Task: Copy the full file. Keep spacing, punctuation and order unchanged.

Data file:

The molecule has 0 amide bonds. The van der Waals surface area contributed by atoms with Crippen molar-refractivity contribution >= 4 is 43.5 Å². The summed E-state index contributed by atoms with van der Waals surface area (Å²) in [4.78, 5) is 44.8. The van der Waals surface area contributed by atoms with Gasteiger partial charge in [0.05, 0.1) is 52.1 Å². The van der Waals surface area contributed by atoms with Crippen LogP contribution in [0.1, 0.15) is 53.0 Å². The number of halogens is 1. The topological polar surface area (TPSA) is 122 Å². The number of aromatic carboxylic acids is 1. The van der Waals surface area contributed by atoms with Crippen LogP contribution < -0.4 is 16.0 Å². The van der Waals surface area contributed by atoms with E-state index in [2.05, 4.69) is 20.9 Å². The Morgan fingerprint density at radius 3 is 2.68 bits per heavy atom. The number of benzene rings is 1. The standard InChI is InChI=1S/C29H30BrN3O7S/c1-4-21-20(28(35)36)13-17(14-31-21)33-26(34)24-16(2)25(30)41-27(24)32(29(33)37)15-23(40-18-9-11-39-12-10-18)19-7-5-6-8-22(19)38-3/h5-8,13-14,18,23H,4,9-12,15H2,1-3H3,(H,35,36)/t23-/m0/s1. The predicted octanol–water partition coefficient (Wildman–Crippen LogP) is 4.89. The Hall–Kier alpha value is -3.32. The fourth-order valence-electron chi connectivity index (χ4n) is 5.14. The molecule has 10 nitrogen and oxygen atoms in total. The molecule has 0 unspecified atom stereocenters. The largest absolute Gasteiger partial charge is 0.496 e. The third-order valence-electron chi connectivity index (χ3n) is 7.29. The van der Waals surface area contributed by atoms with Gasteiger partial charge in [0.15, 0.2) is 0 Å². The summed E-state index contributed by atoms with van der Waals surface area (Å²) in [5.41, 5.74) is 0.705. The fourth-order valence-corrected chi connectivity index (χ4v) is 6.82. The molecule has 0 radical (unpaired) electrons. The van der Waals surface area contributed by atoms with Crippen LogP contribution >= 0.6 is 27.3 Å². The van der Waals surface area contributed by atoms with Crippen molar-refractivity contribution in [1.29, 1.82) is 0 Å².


The molecule has 0 amide bonds. The van der Waals surface area contributed by atoms with Crippen molar-refractivity contribution >= 4 is 43.5 Å². The summed E-state index contributed by atoms with van der Waals surface area (Å²) in [4.78, 5) is 44.8. The van der Waals surface area contributed by atoms with Gasteiger partial charge in [0.05, 0.1) is 52.1 Å². The van der Waals surface area contributed by atoms with Crippen LogP contribution in [0.1, 0.15) is 53.0 Å². The number of halogens is 1. The topological polar surface area (TPSA) is 122 Å². The number of aromatic carboxylic acids is 1. The van der Waals surface area contributed by atoms with Crippen LogP contribution < -0.4 is 16.0 Å². The van der Waals surface area contributed by atoms with E-state index in [2.05, 4.69) is 20.9 Å². The Morgan fingerprint density at radius 3 is 2.68 bits per heavy atom. The number of benzene rings is 1. The standard InChI is InChI=1S/C29H30BrN3O7S/c1-4-21-20(28(35)36)13-17(14-31-21)33-26(34)24-16(2)25(30)41-27(24)32(29(33)37)15-23(40-18-9-11-39-12-10-18)19-7-5-6-8-22(19)38-3/h5-8,13-14,18,23H,4,9-12,15H2,1-3H3,(H,35,36)/t23-/m0/s1. The predicted octanol–water partition coefficient (Wildman–Crippen LogP) is 4.89. The Hall–Kier alpha value is -3.32. The fourth-order valence-electron chi connectivity index (χ4n) is 5.14. The molecule has 10 nitrogen and oxygen atoms in total. The molecule has 0 unspecified atom stereocenters. The largest absolute Gasteiger partial charge is 0.496 e. The third-order valence-electron chi connectivity index (χ3n) is 7.29. The van der Waals surface area contributed by atoms with Gasteiger partial charge in [0.15, 0.2) is 0 Å². The summed E-state index contributed by atoms with van der Waals surface area (Å²) in [5.41, 5.74) is 0.705. The fourth-order valence-corrected chi connectivity index (χ4v) is 6.82. The molecule has 0 radical (unpaired) electrons. The van der Waals surface area contributed by atoms with Crippen LogP contribution >= 0.6 is 27.3 Å². The van der Waals surface area contributed by atoms with Crippen molar-refractivity contribution in [1.29, 1.82) is 0 Å².